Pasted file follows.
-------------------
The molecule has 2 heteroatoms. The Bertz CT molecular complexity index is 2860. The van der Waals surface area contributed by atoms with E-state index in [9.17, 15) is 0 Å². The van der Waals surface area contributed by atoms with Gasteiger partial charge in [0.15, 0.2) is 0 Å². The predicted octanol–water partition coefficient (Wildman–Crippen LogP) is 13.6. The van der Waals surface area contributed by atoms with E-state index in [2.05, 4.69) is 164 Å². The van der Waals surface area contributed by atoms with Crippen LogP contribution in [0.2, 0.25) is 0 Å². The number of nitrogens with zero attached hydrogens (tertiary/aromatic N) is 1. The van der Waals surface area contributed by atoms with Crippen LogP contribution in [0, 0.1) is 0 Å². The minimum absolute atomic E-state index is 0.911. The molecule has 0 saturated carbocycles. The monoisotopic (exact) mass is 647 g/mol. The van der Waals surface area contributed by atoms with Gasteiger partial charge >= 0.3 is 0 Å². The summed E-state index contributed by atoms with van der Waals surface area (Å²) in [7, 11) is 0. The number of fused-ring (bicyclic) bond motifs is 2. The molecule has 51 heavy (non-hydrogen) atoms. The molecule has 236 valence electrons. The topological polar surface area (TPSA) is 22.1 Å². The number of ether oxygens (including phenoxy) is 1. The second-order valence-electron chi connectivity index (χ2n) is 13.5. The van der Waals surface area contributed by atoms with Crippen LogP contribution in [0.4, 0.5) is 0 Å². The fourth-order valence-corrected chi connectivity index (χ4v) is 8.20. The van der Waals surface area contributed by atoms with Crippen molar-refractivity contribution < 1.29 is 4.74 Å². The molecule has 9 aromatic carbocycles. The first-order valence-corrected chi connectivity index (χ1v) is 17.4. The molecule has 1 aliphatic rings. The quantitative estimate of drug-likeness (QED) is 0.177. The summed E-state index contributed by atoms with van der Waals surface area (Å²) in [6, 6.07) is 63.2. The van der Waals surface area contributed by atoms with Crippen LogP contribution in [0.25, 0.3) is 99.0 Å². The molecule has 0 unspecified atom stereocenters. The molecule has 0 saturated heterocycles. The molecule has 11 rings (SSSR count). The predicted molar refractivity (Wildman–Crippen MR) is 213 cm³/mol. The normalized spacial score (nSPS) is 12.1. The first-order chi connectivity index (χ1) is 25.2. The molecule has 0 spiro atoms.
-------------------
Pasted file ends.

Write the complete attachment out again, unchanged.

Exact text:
The molecule has 2 heteroatoms. The Bertz CT molecular complexity index is 2860. The van der Waals surface area contributed by atoms with E-state index in [9.17, 15) is 0 Å². The van der Waals surface area contributed by atoms with Gasteiger partial charge in [0.15, 0.2) is 0 Å². The predicted octanol–water partition coefficient (Wildman–Crippen LogP) is 13.6. The van der Waals surface area contributed by atoms with E-state index in [2.05, 4.69) is 164 Å². The van der Waals surface area contributed by atoms with Crippen LogP contribution in [0.2, 0.25) is 0 Å². The number of nitrogens with zero attached hydrogens (tertiary/aromatic N) is 1. The van der Waals surface area contributed by atoms with Crippen LogP contribution in [0, 0.1) is 0 Å². The minimum absolute atomic E-state index is 0.911. The molecule has 0 saturated carbocycles. The monoisotopic (exact) mass is 647 g/mol. The van der Waals surface area contributed by atoms with Gasteiger partial charge >= 0.3 is 0 Å². The summed E-state index contributed by atoms with van der Waals surface area (Å²) in [7, 11) is 0. The number of fused-ring (bicyclic) bond motifs is 2. The molecule has 51 heavy (non-hydrogen) atoms. The molecule has 236 valence electrons. The topological polar surface area (TPSA) is 22.1 Å². The number of ether oxygens (including phenoxy) is 1. The second-order valence-electron chi connectivity index (χ2n) is 13.5. The van der Waals surface area contributed by atoms with Crippen LogP contribution in [0.4, 0.5) is 0 Å². The fourth-order valence-corrected chi connectivity index (χ4v) is 8.20. The van der Waals surface area contributed by atoms with Crippen molar-refractivity contribution < 1.29 is 4.74 Å². The molecule has 9 aromatic carbocycles. The first-order valence-corrected chi connectivity index (χ1v) is 17.4. The molecule has 1 aliphatic rings. The quantitative estimate of drug-likeness (QED) is 0.177. The summed E-state index contributed by atoms with van der Waals surface area (Å²) in [6, 6.07) is 63.2. The van der Waals surface area contributed by atoms with Crippen LogP contribution in [0.25, 0.3) is 99.0 Å². The molecule has 0 unspecified atom stereocenters. The molecule has 0 saturated heterocycles. The molecule has 11 rings (SSSR count). The predicted molar refractivity (Wildman–Crippen MR) is 213 cm³/mol. The normalized spacial score (nSPS) is 12.1. The first-order chi connectivity index (χ1) is 25.2. The molecule has 0 spiro atoms.